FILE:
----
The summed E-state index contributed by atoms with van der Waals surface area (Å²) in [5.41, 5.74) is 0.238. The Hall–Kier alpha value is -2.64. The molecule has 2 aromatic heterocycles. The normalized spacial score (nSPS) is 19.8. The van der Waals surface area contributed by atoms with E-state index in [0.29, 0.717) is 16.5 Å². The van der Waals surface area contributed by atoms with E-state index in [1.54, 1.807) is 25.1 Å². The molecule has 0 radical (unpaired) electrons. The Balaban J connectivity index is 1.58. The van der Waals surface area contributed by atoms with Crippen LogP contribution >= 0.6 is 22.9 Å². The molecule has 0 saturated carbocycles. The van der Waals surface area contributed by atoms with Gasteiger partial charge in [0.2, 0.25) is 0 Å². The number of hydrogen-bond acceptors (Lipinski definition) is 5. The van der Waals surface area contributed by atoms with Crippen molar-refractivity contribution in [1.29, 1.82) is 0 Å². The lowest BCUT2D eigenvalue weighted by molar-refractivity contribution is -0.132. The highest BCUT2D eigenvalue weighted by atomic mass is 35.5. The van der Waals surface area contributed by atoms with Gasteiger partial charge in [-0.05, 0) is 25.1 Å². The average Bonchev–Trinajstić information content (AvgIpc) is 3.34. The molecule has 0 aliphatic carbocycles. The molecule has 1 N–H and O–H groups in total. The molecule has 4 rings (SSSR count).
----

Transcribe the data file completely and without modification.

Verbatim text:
The summed E-state index contributed by atoms with van der Waals surface area (Å²) in [5.41, 5.74) is 0.238. The Hall–Kier alpha value is -2.64. The molecule has 2 aromatic heterocycles. The normalized spacial score (nSPS) is 19.8. The van der Waals surface area contributed by atoms with E-state index in [0.29, 0.717) is 16.5 Å². The van der Waals surface area contributed by atoms with E-state index in [1.54, 1.807) is 25.1 Å². The molecule has 0 radical (unpaired) electrons. The Balaban J connectivity index is 1.58. The van der Waals surface area contributed by atoms with Crippen LogP contribution >= 0.6 is 22.9 Å². The molecule has 0 saturated carbocycles. The van der Waals surface area contributed by atoms with Gasteiger partial charge in [0.2, 0.25) is 0 Å². The number of hydrogen-bond acceptors (Lipinski definition) is 5. The van der Waals surface area contributed by atoms with Crippen molar-refractivity contribution in [1.29, 1.82) is 0 Å². The lowest BCUT2D eigenvalue weighted by molar-refractivity contribution is -0.132. The highest BCUT2D eigenvalue weighted by atomic mass is 35.5. The van der Waals surface area contributed by atoms with Gasteiger partial charge in [-0.05, 0) is 25.1 Å². The average Bonchev–Trinajstić information content (AvgIpc) is 3.34. The molecule has 0 aliphatic carbocycles. The molecule has 1 N–H and O–H groups in total. The molecule has 4 rings (SSSR count).